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Johannesburg, 1 April 2019 – The Steel and Engineering Industries Federation of Southern Africa (SEIFSA) is extremely concerned about the consistent decline in the Absa Purchasing Managers Index (PMI), Economist Marique Kruger said this morning.

The seasonally-adjusted PMI declined from 46.2 points in February 2019 to 45.0 points in March 2019, meaning that manufacturing sector prospects are slightly worse now than they were in February 2019. It is for the third consecutive month in 2019 that the headline PMI has been trending below the 50-neutral level, which separates expansion from contraction.

Ms Kruger said this rate of contraction since the beginning of the year is worrisome.

Speaking after the release of the index, Ms Kruger said the deterioration in the data was underpinned by sharp declines in the employment, inventories and business activity sub-indices, despite the promising performances from the supplier performance sub-index, which perched above the neutral 50-point mark in March 2019. She said the best performer was the supplier performance sub-index, which increased to 55.3 points in March 2019, while the worst performer was the employment sub-index, which registered 42.7 points.

Ms Kruger said generally the PMI signalled broadly no change in overall manufacturing operating conditions in the first quarter of 2019, as beleaguered businesses in the Metals and Engineering (M&E) cluster struggle to stay afloat due to increasing fuel prices and rising energy costs, which compound input costs.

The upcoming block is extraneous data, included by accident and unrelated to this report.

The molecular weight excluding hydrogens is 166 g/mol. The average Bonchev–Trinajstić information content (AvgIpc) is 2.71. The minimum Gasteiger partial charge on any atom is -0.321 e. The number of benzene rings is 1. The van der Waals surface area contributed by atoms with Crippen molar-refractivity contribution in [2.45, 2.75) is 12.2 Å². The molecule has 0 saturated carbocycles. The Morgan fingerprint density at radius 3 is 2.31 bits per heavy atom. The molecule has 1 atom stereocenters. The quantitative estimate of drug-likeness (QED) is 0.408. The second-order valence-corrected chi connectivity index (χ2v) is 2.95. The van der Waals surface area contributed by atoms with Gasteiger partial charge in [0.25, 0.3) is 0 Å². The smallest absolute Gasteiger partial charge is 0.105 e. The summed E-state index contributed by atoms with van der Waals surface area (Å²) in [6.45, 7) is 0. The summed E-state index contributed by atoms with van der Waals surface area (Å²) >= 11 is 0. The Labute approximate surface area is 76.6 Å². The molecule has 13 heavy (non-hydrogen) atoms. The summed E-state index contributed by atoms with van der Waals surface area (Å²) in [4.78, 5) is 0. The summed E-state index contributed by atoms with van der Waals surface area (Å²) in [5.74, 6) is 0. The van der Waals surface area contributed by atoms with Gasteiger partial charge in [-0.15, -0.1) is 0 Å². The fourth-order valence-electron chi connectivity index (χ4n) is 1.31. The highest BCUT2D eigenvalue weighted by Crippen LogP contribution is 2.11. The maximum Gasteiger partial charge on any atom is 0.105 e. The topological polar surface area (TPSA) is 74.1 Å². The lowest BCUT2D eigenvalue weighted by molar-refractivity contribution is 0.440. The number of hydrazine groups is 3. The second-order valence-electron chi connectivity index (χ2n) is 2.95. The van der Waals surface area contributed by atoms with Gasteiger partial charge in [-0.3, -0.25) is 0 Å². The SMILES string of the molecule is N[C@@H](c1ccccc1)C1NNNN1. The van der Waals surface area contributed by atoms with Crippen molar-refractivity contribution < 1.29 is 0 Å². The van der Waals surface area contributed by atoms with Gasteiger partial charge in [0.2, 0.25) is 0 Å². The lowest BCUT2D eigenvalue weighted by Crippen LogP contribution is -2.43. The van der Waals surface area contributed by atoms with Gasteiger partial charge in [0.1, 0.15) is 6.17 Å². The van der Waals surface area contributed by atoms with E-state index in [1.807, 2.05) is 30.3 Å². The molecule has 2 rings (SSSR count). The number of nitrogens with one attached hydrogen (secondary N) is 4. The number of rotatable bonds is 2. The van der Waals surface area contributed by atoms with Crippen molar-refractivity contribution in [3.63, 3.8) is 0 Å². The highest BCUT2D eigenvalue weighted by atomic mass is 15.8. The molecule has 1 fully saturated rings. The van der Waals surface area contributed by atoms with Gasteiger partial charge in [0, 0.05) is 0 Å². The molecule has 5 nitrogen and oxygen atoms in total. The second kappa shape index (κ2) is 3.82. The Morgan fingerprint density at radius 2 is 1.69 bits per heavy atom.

“A challenging business environment makes it difficult for businesses to capitalise on the weaker rand and increase the volume of imported intermediary imports. Moreover, increasing fuel prices and input costs could impact negatively on businesses’ production and export volumes. There is a need for more sub-indices to trend above the contractionary terrain,” Ms Kruger concluded.

SEIFSA is a National Federation representing 23 independent employer Associations in the metals and engineering industries, with a combined membership of 1600 companies employing around 200 000 employees. The Federation was formed in 1943 and its member companies range from giant steel-making corporations to micro-enterprises employing fewer than 50 people.
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